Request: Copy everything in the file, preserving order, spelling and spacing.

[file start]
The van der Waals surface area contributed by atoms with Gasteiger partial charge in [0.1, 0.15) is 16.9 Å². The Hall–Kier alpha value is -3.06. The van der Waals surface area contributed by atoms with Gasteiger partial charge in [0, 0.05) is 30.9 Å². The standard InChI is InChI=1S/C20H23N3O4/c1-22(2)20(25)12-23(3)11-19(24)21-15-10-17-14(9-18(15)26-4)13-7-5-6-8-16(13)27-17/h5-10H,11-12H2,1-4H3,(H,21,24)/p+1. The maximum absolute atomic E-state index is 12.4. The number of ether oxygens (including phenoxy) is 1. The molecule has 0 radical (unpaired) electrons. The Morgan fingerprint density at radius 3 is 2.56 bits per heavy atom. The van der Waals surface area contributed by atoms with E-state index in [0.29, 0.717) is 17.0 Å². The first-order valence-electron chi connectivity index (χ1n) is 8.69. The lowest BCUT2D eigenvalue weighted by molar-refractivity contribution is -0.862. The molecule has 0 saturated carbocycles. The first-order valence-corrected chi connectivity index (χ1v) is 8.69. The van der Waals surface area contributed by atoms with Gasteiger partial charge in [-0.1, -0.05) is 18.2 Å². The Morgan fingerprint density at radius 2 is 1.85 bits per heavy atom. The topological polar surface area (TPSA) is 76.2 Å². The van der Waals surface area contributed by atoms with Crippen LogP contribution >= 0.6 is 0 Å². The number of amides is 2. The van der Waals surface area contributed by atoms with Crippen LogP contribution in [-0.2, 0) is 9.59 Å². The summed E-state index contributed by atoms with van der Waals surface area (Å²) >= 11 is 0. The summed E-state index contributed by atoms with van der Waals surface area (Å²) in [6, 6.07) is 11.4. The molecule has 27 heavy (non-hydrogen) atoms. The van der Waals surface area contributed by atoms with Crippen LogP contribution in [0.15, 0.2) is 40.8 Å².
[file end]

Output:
The van der Waals surface area contributed by atoms with Gasteiger partial charge in [0.1, 0.15) is 16.9 Å². The Hall–Kier alpha value is -3.06. The van der Waals surface area contributed by atoms with Gasteiger partial charge in [0, 0.05) is 30.9 Å². The standard InChI is InChI=1S/C20H23N3O4/c1-22(2)20(25)12-23(3)11-19(24)21-15-10-17-14(9-18(15)26-4)13-7-5-6-8-16(13)27-17/h5-10H,11-12H2,1-4H3,(H,21,24)/p+1. The maximum absolute atomic E-state index is 12.4. The number of ether oxygens (including phenoxy) is 1. The molecule has 0 radical (unpaired) electrons. The Morgan fingerprint density at radius 3 is 2.56 bits per heavy atom. The van der Waals surface area contributed by atoms with E-state index in [0.29, 0.717) is 17.0 Å². The first-order valence-electron chi connectivity index (χ1n) is 8.69. The lowest BCUT2D eigenvalue weighted by molar-refractivity contribution is -0.862. The molecule has 0 saturated carbocycles. The first-order valence-corrected chi connectivity index (χ1v) is 8.69. The van der Waals surface area contributed by atoms with Gasteiger partial charge in [-0.1, -0.05) is 18.2 Å². The Morgan fingerprint density at radius 2 is 1.85 bits per heavy atom. The topological polar surface area (TPSA) is 76.2 Å². The van der Waals surface area contributed by atoms with Crippen LogP contribution >= 0.6 is 0 Å². The number of amides is 2. The van der Waals surface area contributed by atoms with Crippen LogP contribution in [-0.2, 0) is 9.59 Å². The summed E-state index contributed by atoms with van der Waals surface area (Å²) >= 11 is 0. The summed E-state index contributed by atoms with van der Waals surface area (Å²) in [6, 6.07) is 11.4. The molecule has 27 heavy (non-hydrogen) atoms. The van der Waals surface area contributed by atoms with Crippen LogP contribution in [0.15, 0.2) is 40.8 Å².